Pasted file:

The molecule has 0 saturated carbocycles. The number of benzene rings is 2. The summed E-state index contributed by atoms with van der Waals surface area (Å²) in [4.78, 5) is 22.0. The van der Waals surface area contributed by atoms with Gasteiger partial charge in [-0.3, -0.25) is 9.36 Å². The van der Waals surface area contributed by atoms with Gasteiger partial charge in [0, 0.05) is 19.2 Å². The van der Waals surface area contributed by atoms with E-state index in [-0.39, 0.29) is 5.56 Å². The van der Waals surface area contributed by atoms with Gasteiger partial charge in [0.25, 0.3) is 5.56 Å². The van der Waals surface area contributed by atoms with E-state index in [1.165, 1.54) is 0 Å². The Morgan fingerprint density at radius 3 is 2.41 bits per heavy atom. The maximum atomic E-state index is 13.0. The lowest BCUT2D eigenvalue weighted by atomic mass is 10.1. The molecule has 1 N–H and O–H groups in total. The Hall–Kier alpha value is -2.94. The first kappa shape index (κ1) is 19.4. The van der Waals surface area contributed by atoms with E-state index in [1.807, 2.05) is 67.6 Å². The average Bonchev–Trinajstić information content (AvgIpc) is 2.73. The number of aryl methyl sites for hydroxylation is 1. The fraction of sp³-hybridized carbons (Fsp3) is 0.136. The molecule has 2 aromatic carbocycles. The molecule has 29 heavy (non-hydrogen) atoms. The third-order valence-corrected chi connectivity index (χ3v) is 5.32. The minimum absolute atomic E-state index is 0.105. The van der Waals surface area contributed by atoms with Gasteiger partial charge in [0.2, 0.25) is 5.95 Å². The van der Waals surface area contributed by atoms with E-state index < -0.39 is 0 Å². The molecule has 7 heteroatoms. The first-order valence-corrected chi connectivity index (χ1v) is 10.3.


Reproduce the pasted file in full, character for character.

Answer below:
The molecule has 0 saturated carbocycles. The number of benzene rings is 2. The summed E-state index contributed by atoms with van der Waals surface area (Å²) in [4.78, 5) is 22.0. The van der Waals surface area contributed by atoms with Gasteiger partial charge in [-0.3, -0.25) is 9.36 Å². The van der Waals surface area contributed by atoms with Gasteiger partial charge in [0, 0.05) is 19.2 Å². The van der Waals surface area contributed by atoms with E-state index in [-0.39, 0.29) is 5.56 Å². The van der Waals surface area contributed by atoms with Gasteiger partial charge in [0.25, 0.3) is 5.56 Å². The van der Waals surface area contributed by atoms with E-state index in [1.165, 1.54) is 0 Å². The Morgan fingerprint density at radius 3 is 2.41 bits per heavy atom. The maximum atomic E-state index is 13.0. The lowest BCUT2D eigenvalue weighted by atomic mass is 10.1. The molecule has 1 N–H and O–H groups in total. The Hall–Kier alpha value is -2.94. The first kappa shape index (κ1) is 19.4. The van der Waals surface area contributed by atoms with E-state index in [1.807, 2.05) is 67.6 Å². The average Bonchev–Trinajstić information content (AvgIpc) is 2.73. The number of aryl methyl sites for hydroxylation is 1. The fraction of sp³-hybridized carbons (Fsp3) is 0.136. The molecule has 2 aromatic carbocycles. The molecule has 29 heavy (non-hydrogen) atoms. The third-order valence-corrected chi connectivity index (χ3v) is 5.32. The minimum absolute atomic E-state index is 0.105. The van der Waals surface area contributed by atoms with Gasteiger partial charge in [0.2, 0.25) is 5.95 Å². The van der Waals surface area contributed by atoms with E-state index < -0.39 is 0 Å². The molecule has 7 heteroatoms. The first-order valence-corrected chi connectivity index (χ1v) is 10.3.